• If you use a personal computer to access CSN information or data, install updated antivirus software and set the computer to automatically use Windows Update or Apple Software update.  Hackers may use your personal computer to gain access to CSN information systems if it is not protected.

For more information on cyber security visit the OTS Newsletter at 

Questions from Faculty and Staff Members: 

“How many students are enrolled this semester?”

Our official census date was Oct. 15. CSN has a 36,579 student headcount this semester, a 0.2% decrease from last fall. As for FTE, CSN has 19,140.90, a 1.3% increase from last fall, indicating more students are taking more credits. We suspected the new payment due date on June 1 and the slow stabilization of the economy nationwide (although it’s hard to see evidence of that here) would diminish the robust enrollment growth that CSN experienced in 2008, 2009 and 2010. The Great Recession likely gave CSN an artificial bump in enrollment as people lost their jobs and came back to school for new skills.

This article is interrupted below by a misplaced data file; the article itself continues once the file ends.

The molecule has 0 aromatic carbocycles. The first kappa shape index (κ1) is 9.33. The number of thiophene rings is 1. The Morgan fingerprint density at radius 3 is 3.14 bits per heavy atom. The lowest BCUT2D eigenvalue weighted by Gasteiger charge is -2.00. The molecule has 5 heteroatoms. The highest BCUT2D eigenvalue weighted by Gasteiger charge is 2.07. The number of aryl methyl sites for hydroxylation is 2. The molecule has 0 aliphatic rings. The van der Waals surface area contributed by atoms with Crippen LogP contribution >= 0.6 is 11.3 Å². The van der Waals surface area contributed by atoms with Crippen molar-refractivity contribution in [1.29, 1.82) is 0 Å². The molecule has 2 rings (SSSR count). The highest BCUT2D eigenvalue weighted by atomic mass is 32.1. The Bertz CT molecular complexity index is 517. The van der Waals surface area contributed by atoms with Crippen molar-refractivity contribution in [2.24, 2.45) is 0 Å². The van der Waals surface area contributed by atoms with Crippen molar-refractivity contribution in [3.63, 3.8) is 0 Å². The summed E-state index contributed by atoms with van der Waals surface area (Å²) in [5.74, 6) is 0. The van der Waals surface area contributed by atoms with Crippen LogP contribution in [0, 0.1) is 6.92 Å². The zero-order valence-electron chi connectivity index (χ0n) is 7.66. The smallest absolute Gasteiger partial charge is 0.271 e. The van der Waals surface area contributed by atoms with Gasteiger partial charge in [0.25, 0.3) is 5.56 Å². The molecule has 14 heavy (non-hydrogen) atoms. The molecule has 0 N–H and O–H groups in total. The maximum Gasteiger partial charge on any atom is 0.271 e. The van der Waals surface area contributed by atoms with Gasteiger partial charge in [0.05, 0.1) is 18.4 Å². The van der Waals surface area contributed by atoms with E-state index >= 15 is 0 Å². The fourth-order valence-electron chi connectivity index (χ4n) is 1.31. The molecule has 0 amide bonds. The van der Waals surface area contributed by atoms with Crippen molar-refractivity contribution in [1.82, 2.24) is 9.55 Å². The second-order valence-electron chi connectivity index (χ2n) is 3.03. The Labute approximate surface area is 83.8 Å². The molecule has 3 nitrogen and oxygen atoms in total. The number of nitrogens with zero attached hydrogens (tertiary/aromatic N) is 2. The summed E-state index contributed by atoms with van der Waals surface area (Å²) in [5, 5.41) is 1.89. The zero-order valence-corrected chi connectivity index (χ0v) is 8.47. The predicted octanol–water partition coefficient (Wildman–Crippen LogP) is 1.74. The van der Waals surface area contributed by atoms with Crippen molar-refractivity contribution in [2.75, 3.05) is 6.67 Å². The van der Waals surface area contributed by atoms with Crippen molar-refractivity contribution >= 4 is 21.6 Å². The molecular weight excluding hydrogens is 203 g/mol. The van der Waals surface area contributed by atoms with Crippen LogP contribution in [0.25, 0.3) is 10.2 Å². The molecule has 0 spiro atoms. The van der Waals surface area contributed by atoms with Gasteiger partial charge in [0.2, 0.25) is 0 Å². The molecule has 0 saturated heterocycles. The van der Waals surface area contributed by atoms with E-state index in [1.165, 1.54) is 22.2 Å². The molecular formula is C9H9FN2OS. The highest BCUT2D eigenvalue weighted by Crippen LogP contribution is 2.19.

We are not alone in this. Based on enrollment data from this spring, community colleges across the nation are down in enrollment by an average of 1 percent. 

“What are the President’s Forums?”